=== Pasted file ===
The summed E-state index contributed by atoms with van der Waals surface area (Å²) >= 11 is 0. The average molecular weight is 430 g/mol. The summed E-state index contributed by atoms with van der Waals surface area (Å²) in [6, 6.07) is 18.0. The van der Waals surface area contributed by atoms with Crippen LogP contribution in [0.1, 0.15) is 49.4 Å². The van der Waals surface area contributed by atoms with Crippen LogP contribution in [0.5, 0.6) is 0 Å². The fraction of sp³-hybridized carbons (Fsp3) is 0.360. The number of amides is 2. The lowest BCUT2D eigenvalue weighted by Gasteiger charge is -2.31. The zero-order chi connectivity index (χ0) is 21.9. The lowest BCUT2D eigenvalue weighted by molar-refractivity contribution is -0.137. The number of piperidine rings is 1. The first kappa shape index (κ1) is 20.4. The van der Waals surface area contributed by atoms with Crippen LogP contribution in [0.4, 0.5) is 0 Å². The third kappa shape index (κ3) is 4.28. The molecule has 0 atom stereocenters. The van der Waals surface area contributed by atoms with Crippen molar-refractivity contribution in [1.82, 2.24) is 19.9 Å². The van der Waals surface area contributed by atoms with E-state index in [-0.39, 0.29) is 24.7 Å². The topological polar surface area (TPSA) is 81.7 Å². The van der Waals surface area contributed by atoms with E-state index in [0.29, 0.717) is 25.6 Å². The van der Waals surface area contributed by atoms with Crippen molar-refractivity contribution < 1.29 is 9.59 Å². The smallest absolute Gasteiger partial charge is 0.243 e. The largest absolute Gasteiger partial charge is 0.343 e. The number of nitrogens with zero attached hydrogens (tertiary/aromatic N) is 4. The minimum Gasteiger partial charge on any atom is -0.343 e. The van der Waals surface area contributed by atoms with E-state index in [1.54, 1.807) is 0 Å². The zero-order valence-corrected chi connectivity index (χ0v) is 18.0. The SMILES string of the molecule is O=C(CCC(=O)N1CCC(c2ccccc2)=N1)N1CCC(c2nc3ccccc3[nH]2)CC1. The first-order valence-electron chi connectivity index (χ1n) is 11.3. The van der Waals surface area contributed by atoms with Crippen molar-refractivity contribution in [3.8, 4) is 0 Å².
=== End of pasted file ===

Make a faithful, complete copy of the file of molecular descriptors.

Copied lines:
The summed E-state index contributed by atoms with van der Waals surface area (Å²) >= 11 is 0. The average molecular weight is 430 g/mol. The summed E-state index contributed by atoms with van der Waals surface area (Å²) in [6, 6.07) is 18.0. The van der Waals surface area contributed by atoms with Crippen LogP contribution in [0.1, 0.15) is 49.4 Å². The van der Waals surface area contributed by atoms with Crippen LogP contribution in [0.5, 0.6) is 0 Å². The fraction of sp³-hybridized carbons (Fsp3) is 0.360. The number of amides is 2. The lowest BCUT2D eigenvalue weighted by Gasteiger charge is -2.31. The zero-order chi connectivity index (χ0) is 21.9. The lowest BCUT2D eigenvalue weighted by molar-refractivity contribution is -0.137. The number of piperidine rings is 1. The first kappa shape index (κ1) is 20.4. The van der Waals surface area contributed by atoms with Crippen LogP contribution in [0.4, 0.5) is 0 Å². The third kappa shape index (κ3) is 4.28. The molecule has 0 atom stereocenters. The van der Waals surface area contributed by atoms with Crippen molar-refractivity contribution in [1.82, 2.24) is 19.9 Å². The van der Waals surface area contributed by atoms with E-state index in [-0.39, 0.29) is 24.7 Å². The topological polar surface area (TPSA) is 81.7 Å². The van der Waals surface area contributed by atoms with E-state index in [0.29, 0.717) is 25.6 Å². The van der Waals surface area contributed by atoms with Crippen molar-refractivity contribution < 1.29 is 9.59 Å². The smallest absolute Gasteiger partial charge is 0.243 e. The largest absolute Gasteiger partial charge is 0.343 e. The number of nitrogens with zero attached hydrogens (tertiary/aromatic N) is 4. The minimum Gasteiger partial charge on any atom is -0.343 e. The van der Waals surface area contributed by atoms with E-state index in [1.54, 1.807) is 0 Å². The zero-order valence-corrected chi connectivity index (χ0v) is 18.0. The SMILES string of the molecule is O=C(CCC(=O)N1CCC(c2ccccc2)=N1)N1CCC(c2nc3ccccc3[nH]2)CC1. The first-order valence-electron chi connectivity index (χ1n) is 11.3. The van der Waals surface area contributed by atoms with Crippen molar-refractivity contribution in [3.8, 4) is 0 Å².